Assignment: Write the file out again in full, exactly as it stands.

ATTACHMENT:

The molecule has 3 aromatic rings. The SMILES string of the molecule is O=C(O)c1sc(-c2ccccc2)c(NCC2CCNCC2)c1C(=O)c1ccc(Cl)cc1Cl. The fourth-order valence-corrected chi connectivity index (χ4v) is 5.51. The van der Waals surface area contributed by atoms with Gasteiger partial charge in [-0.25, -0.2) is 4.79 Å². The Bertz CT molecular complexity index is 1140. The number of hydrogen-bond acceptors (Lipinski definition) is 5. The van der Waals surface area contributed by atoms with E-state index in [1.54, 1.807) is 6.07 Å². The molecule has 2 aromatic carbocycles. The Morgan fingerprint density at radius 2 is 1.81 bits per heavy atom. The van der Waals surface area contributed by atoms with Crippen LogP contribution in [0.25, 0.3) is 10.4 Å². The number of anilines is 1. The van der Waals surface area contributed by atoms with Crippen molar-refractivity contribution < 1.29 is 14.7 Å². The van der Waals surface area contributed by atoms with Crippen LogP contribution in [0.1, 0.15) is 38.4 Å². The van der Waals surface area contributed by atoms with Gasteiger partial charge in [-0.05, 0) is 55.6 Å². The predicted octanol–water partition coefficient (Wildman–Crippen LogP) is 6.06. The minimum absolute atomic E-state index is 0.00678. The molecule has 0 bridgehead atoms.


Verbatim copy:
The molecule has 3 aromatic rings. The SMILES string of the molecule is O=C(O)c1sc(-c2ccccc2)c(NCC2CCNCC2)c1C(=O)c1ccc(Cl)cc1Cl. The fourth-order valence-corrected chi connectivity index (χ4v) is 5.51. The van der Waals surface area contributed by atoms with Gasteiger partial charge in [-0.25, -0.2) is 4.79 Å². The Bertz CT molecular complexity index is 1140. The number of hydrogen-bond acceptors (Lipinski definition) is 5. The van der Waals surface area contributed by atoms with E-state index in [1.54, 1.807) is 6.07 Å². The molecule has 2 aromatic carbocycles. The Morgan fingerprint density at radius 2 is 1.81 bits per heavy atom. The van der Waals surface area contributed by atoms with Crippen LogP contribution in [0.25, 0.3) is 10.4 Å². The number of anilines is 1. The van der Waals surface area contributed by atoms with Crippen molar-refractivity contribution < 1.29 is 14.7 Å². The van der Waals surface area contributed by atoms with Crippen LogP contribution in [0.1, 0.15) is 38.4 Å². The van der Waals surface area contributed by atoms with Gasteiger partial charge in [-0.05, 0) is 55.6 Å². The predicted octanol–water partition coefficient (Wildman–Crippen LogP) is 6.06. The minimum absolute atomic E-state index is 0.00678. The molecule has 0 bridgehead atoms.